Home price appreciation continued to slow across the U.S. in May, rising just 1.1% compared to April – the smallest gain since February of last year, according to the S&P/Case-Shiller Home Price Indices.
Home prices were up about 9.3%, on average, compared to May 2013 – but the year-over-year gains are eroding: As of April, home prices were up about 10.8% on a year-over-year basis. All cities in the index's 20-city composite, with the exception of Charlotte, N.C., and Tampa, Fla., saw their annual rates decelerate.
Charlotte posted its highest monthly increase of 1.4% in over a year. Tampa gained 1.8%, followed by San Francisco at +1.6% and Chicago at +1.5%. Phoenix and San Diego were the only cities to gain less than 1% with increases of 0.4% and 0.5%, respectively.
‘Year over year, nine cities – Las Vegas, San Francisco, Miami, San Diego, Los Angeles, Detroit, Atlanta, Tampa and Portland – posted double-digit increases in May 2014,’ says David M. Blitzer, chairman of the index committee at S&P Dow Jones Indices. ‘The Sun Belt continues to lead with seven of the top eight performing cities. Eighteen of 20 cities had lower year-over-year numbers than last month; San Francisco and San Diego saw their year-over-year figures decelerate by about three percentage points.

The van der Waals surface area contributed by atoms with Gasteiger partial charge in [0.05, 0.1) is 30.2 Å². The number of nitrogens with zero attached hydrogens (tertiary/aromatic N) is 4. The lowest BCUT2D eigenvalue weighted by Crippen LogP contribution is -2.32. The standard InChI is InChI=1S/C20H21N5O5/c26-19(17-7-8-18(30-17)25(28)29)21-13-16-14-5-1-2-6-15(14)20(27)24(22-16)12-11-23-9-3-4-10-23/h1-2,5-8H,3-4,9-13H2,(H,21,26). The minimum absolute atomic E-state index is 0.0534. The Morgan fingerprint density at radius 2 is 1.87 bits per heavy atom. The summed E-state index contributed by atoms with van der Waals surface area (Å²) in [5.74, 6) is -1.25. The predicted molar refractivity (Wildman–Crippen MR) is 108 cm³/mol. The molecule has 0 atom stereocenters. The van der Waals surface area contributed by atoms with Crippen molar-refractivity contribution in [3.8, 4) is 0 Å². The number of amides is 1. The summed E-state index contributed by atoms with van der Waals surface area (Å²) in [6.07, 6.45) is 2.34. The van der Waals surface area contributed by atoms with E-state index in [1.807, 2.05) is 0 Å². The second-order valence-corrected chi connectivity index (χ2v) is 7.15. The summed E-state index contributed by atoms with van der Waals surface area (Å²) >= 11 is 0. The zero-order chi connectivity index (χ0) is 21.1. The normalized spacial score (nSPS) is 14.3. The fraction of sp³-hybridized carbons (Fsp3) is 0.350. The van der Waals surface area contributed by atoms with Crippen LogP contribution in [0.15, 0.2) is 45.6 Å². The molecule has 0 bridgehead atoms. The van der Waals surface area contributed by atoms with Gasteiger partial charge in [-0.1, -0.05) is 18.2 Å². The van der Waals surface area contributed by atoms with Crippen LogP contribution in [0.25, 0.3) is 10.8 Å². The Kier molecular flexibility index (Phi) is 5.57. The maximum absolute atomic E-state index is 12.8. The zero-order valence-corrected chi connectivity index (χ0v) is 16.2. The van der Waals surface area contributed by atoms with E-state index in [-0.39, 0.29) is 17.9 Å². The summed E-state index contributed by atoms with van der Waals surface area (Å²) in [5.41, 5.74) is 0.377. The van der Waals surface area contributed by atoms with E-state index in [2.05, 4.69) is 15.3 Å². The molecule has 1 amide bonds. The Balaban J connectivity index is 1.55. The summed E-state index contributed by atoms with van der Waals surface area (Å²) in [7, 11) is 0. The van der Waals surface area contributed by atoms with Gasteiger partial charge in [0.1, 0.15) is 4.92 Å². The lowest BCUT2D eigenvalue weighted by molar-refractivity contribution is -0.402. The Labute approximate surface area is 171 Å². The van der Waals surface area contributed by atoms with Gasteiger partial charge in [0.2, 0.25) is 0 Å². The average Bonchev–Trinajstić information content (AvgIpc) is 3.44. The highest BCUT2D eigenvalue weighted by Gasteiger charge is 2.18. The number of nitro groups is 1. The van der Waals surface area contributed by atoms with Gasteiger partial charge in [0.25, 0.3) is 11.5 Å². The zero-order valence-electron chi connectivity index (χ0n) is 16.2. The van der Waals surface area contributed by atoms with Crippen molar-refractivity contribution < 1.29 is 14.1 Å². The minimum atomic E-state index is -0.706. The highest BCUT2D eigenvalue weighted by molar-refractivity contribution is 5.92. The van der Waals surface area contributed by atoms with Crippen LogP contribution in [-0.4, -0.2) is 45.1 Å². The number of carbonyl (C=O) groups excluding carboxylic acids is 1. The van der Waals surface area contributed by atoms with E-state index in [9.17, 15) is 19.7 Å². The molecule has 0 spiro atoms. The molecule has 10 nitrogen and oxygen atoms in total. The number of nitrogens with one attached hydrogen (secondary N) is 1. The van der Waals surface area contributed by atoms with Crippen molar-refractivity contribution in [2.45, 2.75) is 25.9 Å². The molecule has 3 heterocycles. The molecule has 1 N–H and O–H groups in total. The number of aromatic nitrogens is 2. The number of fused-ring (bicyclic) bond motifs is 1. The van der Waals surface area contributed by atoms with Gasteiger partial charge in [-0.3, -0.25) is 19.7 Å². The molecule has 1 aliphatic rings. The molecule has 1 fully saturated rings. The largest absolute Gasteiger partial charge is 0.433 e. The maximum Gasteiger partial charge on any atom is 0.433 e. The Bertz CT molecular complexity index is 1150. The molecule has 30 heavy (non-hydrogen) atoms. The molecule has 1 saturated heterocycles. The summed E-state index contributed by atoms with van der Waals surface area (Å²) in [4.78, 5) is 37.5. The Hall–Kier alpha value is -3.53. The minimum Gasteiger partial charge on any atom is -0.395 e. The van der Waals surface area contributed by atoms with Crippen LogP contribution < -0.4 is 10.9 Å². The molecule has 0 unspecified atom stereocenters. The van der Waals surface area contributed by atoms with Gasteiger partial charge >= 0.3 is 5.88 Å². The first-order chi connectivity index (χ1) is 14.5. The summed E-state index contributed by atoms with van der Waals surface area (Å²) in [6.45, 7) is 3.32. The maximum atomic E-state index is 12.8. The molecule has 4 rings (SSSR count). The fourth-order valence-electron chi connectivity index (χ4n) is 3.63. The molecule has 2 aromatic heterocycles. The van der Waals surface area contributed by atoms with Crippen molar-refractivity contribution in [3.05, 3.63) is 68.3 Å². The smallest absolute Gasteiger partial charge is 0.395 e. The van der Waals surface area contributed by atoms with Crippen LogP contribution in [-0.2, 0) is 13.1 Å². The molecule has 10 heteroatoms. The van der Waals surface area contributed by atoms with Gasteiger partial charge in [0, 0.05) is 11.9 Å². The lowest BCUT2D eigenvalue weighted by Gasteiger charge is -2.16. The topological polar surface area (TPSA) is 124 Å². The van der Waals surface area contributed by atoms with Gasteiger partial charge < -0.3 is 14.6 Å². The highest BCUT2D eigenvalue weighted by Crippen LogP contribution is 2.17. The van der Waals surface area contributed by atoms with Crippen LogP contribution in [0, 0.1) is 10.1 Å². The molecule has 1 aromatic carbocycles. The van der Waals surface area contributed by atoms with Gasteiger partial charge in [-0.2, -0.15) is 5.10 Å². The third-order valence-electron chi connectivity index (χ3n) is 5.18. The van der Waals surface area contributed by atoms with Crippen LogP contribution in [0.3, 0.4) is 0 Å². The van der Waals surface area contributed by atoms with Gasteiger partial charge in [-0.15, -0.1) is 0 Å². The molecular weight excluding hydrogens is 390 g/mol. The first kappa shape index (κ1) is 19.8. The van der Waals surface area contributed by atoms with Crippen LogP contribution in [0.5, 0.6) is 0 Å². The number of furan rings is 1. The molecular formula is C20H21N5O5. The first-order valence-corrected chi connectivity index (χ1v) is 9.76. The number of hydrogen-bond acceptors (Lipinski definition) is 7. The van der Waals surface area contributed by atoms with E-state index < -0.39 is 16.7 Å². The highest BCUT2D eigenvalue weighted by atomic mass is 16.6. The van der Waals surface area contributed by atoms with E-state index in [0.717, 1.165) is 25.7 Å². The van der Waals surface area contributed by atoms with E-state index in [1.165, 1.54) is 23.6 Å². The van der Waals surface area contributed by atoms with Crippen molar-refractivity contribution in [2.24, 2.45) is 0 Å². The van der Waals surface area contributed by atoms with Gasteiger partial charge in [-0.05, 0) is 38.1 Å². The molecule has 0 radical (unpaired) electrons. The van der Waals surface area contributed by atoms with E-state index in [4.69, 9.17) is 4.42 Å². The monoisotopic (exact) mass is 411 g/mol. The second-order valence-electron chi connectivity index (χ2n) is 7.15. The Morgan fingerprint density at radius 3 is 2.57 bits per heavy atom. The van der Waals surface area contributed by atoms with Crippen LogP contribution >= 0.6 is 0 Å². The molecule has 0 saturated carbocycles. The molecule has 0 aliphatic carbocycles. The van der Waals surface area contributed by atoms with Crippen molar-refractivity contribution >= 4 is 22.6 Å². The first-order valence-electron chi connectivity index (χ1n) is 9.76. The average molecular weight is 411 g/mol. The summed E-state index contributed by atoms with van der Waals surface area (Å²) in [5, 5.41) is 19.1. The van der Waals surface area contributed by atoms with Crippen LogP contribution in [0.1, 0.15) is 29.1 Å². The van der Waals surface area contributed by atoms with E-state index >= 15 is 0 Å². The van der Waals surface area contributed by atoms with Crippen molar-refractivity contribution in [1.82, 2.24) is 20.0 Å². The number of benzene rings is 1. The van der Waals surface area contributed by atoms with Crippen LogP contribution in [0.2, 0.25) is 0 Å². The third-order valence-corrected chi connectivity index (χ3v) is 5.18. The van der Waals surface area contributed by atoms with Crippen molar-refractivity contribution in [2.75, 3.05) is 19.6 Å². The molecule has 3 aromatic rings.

‘Housing has been turning in mixed economic numbers in the last few months,’ Blitzer adds. ‘Prices and sales of existing homes have shown improvement while construction and sales of new homes continue to lag. At the same time, the broader economy and especially employment are showing larger improvements and substantial gains.’
Average home prices across the U.S. were, as of May, back to their summer 2004 levels – however, they were 17% to 18% below their peak in June/July 2006.
Charlotte was the only city to see its annual rate improve; it posted a 4.7% year-over-year gain in May versus 4.5% in April. Tampa held steady with a gain of 10.2%.
Despite seeing its rates decrease by two to three percentage points, Las Vegas remained the top-performing city with a return of +16.9%, followed by San Francisco at +15.4%.
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